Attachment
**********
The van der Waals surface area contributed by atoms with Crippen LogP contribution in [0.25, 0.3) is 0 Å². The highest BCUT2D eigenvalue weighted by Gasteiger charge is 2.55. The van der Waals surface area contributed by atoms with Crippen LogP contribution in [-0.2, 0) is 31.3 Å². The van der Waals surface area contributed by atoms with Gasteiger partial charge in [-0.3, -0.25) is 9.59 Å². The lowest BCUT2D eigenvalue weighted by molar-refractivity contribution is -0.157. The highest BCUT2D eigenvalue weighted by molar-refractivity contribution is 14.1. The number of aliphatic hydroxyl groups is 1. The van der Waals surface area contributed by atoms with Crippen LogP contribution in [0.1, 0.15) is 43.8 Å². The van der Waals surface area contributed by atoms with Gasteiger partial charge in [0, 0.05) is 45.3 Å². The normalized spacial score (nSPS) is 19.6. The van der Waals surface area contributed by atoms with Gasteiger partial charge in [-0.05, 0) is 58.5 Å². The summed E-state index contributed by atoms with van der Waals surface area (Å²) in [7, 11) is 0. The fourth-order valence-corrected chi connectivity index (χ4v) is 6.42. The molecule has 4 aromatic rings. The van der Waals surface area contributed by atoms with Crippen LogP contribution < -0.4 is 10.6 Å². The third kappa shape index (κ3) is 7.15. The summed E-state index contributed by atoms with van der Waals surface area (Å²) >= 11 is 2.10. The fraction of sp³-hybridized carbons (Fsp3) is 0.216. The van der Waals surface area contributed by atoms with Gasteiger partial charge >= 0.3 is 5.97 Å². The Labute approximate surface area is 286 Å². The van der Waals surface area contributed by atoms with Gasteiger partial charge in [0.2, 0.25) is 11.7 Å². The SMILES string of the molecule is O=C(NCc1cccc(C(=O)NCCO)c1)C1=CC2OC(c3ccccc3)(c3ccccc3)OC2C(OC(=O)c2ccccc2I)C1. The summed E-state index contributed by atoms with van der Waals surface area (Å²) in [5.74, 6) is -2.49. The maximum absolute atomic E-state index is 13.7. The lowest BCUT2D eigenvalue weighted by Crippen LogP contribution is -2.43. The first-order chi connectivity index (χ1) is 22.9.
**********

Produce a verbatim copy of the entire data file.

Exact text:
The van der Waals surface area contributed by atoms with Crippen LogP contribution in [0.25, 0.3) is 0 Å². The highest BCUT2D eigenvalue weighted by Gasteiger charge is 2.55. The van der Waals surface area contributed by atoms with Crippen LogP contribution in [-0.2, 0) is 31.3 Å². The van der Waals surface area contributed by atoms with Gasteiger partial charge in [-0.3, -0.25) is 9.59 Å². The lowest BCUT2D eigenvalue weighted by molar-refractivity contribution is -0.157. The highest BCUT2D eigenvalue weighted by molar-refractivity contribution is 14.1. The number of aliphatic hydroxyl groups is 1. The van der Waals surface area contributed by atoms with Crippen LogP contribution in [0.1, 0.15) is 43.8 Å². The van der Waals surface area contributed by atoms with Gasteiger partial charge in [0, 0.05) is 45.3 Å². The normalized spacial score (nSPS) is 19.6. The van der Waals surface area contributed by atoms with Gasteiger partial charge in [-0.05, 0) is 58.5 Å². The summed E-state index contributed by atoms with van der Waals surface area (Å²) in [7, 11) is 0. The fourth-order valence-corrected chi connectivity index (χ4v) is 6.42. The molecule has 4 aromatic rings. The van der Waals surface area contributed by atoms with Crippen LogP contribution < -0.4 is 10.6 Å². The third kappa shape index (κ3) is 7.15. The summed E-state index contributed by atoms with van der Waals surface area (Å²) >= 11 is 2.10. The fraction of sp³-hybridized carbons (Fsp3) is 0.216. The van der Waals surface area contributed by atoms with Gasteiger partial charge >= 0.3 is 5.97 Å². The Labute approximate surface area is 286 Å². The van der Waals surface area contributed by atoms with Gasteiger partial charge in [0.2, 0.25) is 11.7 Å². The SMILES string of the molecule is O=C(NCc1cccc(C(=O)NCCO)c1)C1=CC2OC(c3ccccc3)(c3ccccc3)OC2C(OC(=O)c2ccccc2I)C1. The summed E-state index contributed by atoms with van der Waals surface area (Å²) in [5.74, 6) is -2.49. The maximum absolute atomic E-state index is 13.7. The lowest BCUT2D eigenvalue weighted by Crippen LogP contribution is -2.43. The first-order chi connectivity index (χ1) is 22.9.